If Skuse gave you a point in the show to come on and play a song on your electric guitar and sing, what would it be? I’ll do harmonies from the wings if you need.
“Paranoid Android” by Radiohead. It’s gloriously anthemic! I feel like Paul and Johnny would play Radiohead-esque music. I love how eclectic the song is, it feels like Alt Rock’s “Bohemian Rhapsody” and I think the lyrics “When I am King, you will be first against the wall” strikes at the heart of the play. Gratuitous solos and definitely room for your BV’s, Graeme!

Have you ever had an experience with a personality like Paul? If so, what happened? If not, make it up.
Unfortunately, yes. My ex was a narcissist and it was the pits. They can’t see beyond themselves, lack empathy and just take and take and take. My least favourite type of humans. But you can’t take it personally as their destructive personalities are usually just mirrors to their own internal brokenness.

Graeme McRae

Charmaine Bingwa: This is the third Simon Stephens play you have worked on, what do you love about him as a writer?
Graeme McRae: It is! I love the way his plays open up as you work on them. A scene can seem pretty basic on first read because of the conversational quality of his writing but once pulled apart becomes profound. As a writer Stephens doesn’t spoon feed you, he makes you work. He asks you to find the clues in the text as to what is happening in the scene. I think this occurs because the writing is succinct, nothing is over written, the character never goes on & on about how they’re feeling. You’ll only get a fragment in what might seem a throw away line. As you can see, I’m not as succinct.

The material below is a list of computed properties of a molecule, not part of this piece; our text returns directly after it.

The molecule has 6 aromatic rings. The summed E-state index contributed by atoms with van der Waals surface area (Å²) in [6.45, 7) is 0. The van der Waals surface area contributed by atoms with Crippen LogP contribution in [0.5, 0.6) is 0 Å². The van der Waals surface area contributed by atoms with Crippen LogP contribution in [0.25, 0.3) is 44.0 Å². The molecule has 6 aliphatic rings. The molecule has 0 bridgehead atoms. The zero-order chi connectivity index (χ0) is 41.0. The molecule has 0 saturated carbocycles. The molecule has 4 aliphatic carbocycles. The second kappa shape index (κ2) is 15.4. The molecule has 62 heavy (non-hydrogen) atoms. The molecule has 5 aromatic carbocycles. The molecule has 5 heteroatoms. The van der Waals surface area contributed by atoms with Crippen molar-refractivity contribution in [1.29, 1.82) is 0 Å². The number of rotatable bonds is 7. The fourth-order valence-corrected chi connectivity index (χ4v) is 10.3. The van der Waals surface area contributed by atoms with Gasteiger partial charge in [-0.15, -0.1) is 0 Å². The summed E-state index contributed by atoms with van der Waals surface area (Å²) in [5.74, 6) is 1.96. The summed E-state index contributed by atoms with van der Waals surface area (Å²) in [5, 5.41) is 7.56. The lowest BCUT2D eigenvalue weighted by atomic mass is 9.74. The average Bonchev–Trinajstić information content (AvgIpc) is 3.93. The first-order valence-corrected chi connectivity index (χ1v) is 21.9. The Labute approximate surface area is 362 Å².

What is it like working with our director Anthony Skuse?
Skuse will always be a pleasure to work with. He has the ability to make the rehearsal room feel like home. His knowledge of art, in its many forms, is inspiring and can at times make you feel a little ignorant but is only used to allow you to see the work through a different lens. Ultimately you end up looking at a lot of art and watching a lot of art films. He’s the first to admit he doesn’t know what’s happening in a scene and so any thought or idea had in the room is allowed to be expressed and played with making the piece a true collaboration.

Birdland has many musical musings; what is your favourite song and why? And do you use music in relation to your acting craft?